How The Pandemic Helped Me Accept My Body Hair

One of the many impacts of patriarchy on women are the unattainable body standards that they are forced to adhere to. Women are supposed to be thin, fair, tall, and so much more to be considered desirable. One such body standard is having a hairless body. Even though the human body in its natural state has hair everywhere, women are supposed to get rid of their body hair to ensure that they’re not considered ugly, dirty, and unhygienic.

As is with all other body standards, the conditioning of young girls into thinking that body hair is bad begins very early. From the ages of even 10, girls with hair on their arms and legs are bullied and made fun of. This reinforces the boy standards they are continuously sold by advertisements and movies.

However, many women and girls are able to understand the scheme of things behind imposing these body standards. One such woman is Kristin Canning, who wrote an article for Women’s Health on how the coronavirus quarantine helped her completely isolate herself from the “hairless is ideal” standard.


As all other women and girls, this body standard was ingrained in Kristin’s mind as a school-kid.

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“I’ve been self-conscious of my body hair for as long as I can remember. I’m not sure exactly what triggered it, but I can recall tons of times when my fear of hair was reinforced: As guys in my class made fun of anyone whose eyebrows were even remotely approaching each other, when I was one of the only girls in the gym locker room with pubic hair and everyone stared, when I watched my older sister try Nair for the first time and heard her shriek in the shower that it was melting her skin off.”

“I understood that body hair was bad, and getting rid of it—no matter how painful and annoying—was absolutely necessary.”

However, Canning proves just how important seeing real, natural bodies on screens can help individuals.

body hair

“When I moved from Iowa to New York City after college, I started seeing more and more women with visible body hair IRL, in art, ad campaigns, and on social media. I think that’s why, over the last few years, I’ve gotten much more comfortable with my own.”

The lockdown imposed because of the coronavirus pandemic has been disastrous for people all across the globe. Their normal life has been interrupted, their way of life has been changed, and they’ve been locked inside their homes for months at end. However, the lockdown has been a period of enlightenment for Kristen.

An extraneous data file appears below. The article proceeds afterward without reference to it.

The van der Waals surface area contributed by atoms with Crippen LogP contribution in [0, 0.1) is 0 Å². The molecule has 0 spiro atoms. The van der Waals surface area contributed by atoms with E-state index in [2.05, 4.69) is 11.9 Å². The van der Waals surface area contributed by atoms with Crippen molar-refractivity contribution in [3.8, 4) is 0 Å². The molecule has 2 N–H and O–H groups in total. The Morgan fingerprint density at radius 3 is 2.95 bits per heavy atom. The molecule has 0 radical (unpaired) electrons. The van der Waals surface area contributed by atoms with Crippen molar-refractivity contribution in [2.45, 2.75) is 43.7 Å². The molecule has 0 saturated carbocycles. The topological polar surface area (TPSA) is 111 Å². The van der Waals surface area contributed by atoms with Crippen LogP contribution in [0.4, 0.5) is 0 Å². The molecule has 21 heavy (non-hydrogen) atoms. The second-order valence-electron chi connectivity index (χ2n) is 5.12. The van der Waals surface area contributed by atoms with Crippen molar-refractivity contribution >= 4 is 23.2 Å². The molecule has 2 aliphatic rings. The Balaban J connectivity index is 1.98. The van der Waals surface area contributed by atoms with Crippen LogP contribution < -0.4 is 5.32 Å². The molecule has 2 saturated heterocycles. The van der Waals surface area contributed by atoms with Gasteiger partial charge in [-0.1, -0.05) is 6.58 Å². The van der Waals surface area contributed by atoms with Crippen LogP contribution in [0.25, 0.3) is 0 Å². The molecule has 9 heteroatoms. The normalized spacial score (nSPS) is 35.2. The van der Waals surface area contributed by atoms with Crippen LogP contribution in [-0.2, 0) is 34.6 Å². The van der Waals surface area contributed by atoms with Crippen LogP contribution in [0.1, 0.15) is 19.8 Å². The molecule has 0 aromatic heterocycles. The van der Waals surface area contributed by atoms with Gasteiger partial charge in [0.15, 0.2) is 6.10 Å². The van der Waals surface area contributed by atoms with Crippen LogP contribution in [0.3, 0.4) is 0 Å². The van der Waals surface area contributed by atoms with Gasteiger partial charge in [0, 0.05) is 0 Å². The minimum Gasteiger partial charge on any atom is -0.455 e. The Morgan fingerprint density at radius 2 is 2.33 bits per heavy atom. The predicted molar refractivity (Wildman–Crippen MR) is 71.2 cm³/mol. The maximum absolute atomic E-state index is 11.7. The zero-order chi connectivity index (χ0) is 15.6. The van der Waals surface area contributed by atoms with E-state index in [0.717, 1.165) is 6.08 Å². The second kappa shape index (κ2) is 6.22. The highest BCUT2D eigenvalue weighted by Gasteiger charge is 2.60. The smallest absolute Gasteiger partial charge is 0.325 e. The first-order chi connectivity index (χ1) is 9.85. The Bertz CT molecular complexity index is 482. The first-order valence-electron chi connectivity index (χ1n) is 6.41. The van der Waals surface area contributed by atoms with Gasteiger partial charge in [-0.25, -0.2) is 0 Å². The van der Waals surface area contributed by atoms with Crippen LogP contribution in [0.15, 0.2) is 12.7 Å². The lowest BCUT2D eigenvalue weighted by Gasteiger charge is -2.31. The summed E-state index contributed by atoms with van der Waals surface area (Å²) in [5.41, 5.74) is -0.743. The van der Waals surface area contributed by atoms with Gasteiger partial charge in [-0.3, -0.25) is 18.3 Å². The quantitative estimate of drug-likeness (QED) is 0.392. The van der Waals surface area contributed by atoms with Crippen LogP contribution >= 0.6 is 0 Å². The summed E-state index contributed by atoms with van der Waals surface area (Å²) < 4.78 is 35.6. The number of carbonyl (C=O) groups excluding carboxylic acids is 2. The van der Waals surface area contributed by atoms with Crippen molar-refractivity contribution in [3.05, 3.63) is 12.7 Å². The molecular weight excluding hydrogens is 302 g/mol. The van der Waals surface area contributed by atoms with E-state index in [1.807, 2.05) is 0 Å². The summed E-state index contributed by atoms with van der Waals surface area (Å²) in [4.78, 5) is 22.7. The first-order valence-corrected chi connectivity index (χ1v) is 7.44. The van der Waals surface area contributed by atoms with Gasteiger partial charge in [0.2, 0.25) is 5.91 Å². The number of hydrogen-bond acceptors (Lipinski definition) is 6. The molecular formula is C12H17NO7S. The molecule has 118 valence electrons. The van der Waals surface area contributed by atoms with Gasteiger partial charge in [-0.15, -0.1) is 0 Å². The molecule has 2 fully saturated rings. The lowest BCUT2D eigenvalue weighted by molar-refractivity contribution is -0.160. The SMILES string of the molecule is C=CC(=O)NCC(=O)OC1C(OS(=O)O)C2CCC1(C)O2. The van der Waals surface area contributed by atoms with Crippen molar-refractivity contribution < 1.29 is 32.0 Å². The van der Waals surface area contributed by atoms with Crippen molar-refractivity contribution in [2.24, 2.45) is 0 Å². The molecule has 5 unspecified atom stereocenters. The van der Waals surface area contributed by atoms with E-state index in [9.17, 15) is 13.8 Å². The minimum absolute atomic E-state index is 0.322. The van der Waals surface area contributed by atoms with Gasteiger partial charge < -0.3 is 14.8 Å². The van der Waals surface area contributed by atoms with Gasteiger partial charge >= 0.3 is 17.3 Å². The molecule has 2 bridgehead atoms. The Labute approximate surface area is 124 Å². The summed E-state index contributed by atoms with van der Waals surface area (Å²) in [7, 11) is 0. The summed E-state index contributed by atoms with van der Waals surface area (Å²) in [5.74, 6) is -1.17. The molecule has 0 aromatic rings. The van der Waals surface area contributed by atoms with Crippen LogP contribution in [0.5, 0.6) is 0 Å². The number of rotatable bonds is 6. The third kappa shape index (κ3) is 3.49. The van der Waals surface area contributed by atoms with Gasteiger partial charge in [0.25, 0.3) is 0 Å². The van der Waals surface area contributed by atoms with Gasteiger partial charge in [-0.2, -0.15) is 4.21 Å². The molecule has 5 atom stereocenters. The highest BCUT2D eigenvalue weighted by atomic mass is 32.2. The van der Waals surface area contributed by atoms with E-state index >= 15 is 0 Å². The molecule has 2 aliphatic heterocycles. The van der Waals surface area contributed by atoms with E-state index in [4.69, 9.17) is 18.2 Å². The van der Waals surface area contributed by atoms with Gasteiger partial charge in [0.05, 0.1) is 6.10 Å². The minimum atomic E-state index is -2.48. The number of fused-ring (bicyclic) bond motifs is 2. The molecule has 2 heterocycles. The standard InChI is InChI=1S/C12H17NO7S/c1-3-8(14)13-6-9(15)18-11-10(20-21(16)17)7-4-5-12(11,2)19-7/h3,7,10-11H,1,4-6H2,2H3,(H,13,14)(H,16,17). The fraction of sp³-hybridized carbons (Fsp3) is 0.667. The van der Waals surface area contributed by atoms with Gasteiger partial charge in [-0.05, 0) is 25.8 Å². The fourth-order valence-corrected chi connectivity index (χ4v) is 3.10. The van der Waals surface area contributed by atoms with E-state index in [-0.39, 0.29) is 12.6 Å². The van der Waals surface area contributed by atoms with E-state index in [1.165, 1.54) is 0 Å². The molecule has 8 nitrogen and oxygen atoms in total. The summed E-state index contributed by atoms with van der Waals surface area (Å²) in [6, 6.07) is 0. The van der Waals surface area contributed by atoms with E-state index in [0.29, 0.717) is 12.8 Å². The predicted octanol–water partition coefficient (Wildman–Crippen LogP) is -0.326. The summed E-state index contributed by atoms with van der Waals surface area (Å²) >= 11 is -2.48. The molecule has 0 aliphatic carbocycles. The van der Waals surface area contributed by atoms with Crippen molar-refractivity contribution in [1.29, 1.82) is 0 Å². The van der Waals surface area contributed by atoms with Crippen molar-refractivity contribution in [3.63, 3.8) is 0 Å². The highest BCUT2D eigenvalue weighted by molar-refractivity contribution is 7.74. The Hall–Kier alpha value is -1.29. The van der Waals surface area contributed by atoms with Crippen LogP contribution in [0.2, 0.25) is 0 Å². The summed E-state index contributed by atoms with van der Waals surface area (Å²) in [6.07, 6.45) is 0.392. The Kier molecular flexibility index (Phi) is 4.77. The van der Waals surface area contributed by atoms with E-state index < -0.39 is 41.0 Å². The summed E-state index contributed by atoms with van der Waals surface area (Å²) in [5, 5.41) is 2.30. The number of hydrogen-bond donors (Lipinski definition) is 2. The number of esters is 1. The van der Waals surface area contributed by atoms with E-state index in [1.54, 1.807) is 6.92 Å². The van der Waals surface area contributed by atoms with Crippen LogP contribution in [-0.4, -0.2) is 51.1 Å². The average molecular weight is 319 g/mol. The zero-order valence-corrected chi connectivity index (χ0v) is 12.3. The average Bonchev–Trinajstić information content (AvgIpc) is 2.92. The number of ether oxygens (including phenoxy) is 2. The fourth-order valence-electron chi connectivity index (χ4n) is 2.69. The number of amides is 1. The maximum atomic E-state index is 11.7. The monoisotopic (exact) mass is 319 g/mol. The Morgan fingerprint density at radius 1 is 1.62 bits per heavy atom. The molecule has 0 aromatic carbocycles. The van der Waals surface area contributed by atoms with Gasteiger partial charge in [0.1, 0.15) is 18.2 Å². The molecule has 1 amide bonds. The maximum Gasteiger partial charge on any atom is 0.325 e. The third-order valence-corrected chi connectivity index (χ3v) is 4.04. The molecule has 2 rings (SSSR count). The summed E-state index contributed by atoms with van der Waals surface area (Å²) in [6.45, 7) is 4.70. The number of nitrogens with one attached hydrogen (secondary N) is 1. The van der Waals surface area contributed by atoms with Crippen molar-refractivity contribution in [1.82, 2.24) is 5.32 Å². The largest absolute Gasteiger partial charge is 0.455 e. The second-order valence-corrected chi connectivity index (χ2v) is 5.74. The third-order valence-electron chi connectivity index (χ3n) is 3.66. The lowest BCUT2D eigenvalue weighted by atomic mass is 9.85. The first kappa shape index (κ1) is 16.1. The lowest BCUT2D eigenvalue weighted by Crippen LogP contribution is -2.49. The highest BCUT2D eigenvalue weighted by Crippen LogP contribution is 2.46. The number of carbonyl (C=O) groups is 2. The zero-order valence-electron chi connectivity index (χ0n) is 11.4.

“At first, I stopped shaving because…what was the point?! I wasn’t seeing anyone, and I had always done it for others anyway. Plus, keeping up with an involved grooming routine in the middle of a worldwide crisis felt exhausting and trivial. This felt like my chance to just let my body hair do its thing.”

“Now, I no longer reflexively cover my body hair. Sometimes, I still feel a ping of self-consciousness when men I know see it, but it feels a bit like exposure therapy. The more I allow people to see it, and don’t get much of a reaction from them, the more comfortable I feel with it. At times, I like showing it off. And the longer I’ve had it, the more I love it. I like how it feels when it blows in the breeze.”

body hair

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The realization that you no longer hate your body (well, at least completely) because the society told you to, is a wonderful, liberating feeling.

” like what it says about me: That I’m comfortable with my body exactly how it naturally exists. I’m proud of how something I used to be so deeply ashamed of and embarrassed by has become something I celebrate.”

“Amidst everything going on, seeing that my hair hasn’t stopped growing reminds me that I haven’t stopped growing either. There’s a satisfaction in seeing it get longer. Even though it seems like my life has been frozen at the start of March, my little hairs serve as a reminder of the very real passage of time. I know it’s only hair, but letting it just exist makes me feel free.”


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Rhythm Bhatia

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